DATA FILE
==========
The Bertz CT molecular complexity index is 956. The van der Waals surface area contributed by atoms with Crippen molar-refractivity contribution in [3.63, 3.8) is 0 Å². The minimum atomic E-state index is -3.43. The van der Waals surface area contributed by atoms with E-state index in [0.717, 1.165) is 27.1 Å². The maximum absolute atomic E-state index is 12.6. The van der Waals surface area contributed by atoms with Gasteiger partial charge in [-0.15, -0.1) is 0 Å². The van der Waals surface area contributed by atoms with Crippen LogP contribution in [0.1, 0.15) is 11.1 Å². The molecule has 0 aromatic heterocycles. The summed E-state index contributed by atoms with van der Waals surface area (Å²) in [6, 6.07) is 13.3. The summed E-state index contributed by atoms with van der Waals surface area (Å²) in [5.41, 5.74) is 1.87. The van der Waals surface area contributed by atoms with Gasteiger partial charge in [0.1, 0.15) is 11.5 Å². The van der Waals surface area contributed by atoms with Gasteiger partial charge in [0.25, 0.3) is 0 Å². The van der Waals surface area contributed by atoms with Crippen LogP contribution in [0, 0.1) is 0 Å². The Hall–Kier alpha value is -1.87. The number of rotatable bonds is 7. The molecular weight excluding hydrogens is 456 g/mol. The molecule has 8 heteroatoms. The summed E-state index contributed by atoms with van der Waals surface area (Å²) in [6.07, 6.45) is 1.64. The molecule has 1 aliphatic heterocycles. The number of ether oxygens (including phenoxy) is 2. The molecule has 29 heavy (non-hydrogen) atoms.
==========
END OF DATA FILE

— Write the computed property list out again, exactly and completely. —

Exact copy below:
The Bertz CT molecular complexity index is 956. The van der Waals surface area contributed by atoms with Crippen molar-refractivity contribution in [3.63, 3.8) is 0 Å². The minimum atomic E-state index is -3.43. The van der Waals surface area contributed by atoms with E-state index in [0.717, 1.165) is 27.1 Å². The maximum absolute atomic E-state index is 12.6. The van der Waals surface area contributed by atoms with Gasteiger partial charge in [-0.15, -0.1) is 0 Å². The van der Waals surface area contributed by atoms with Crippen LogP contribution in [0.1, 0.15) is 11.1 Å². The molecule has 0 aromatic heterocycles. The summed E-state index contributed by atoms with van der Waals surface area (Å²) in [6, 6.07) is 13.3. The summed E-state index contributed by atoms with van der Waals surface area (Å²) in [5.41, 5.74) is 1.87. The van der Waals surface area contributed by atoms with Gasteiger partial charge in [0.1, 0.15) is 11.5 Å². The van der Waals surface area contributed by atoms with Gasteiger partial charge in [0.25, 0.3) is 0 Å². The van der Waals surface area contributed by atoms with Crippen LogP contribution in [0, 0.1) is 0 Å². The Hall–Kier alpha value is -1.87. The number of rotatable bonds is 7. The molecular weight excluding hydrogens is 456 g/mol. The molecule has 8 heteroatoms. The summed E-state index contributed by atoms with van der Waals surface area (Å²) in [6.07, 6.45) is 1.64. The molecule has 1 aliphatic heterocycles. The number of ether oxygens (including phenoxy) is 2. The molecule has 29 heavy (non-hydrogen) atoms.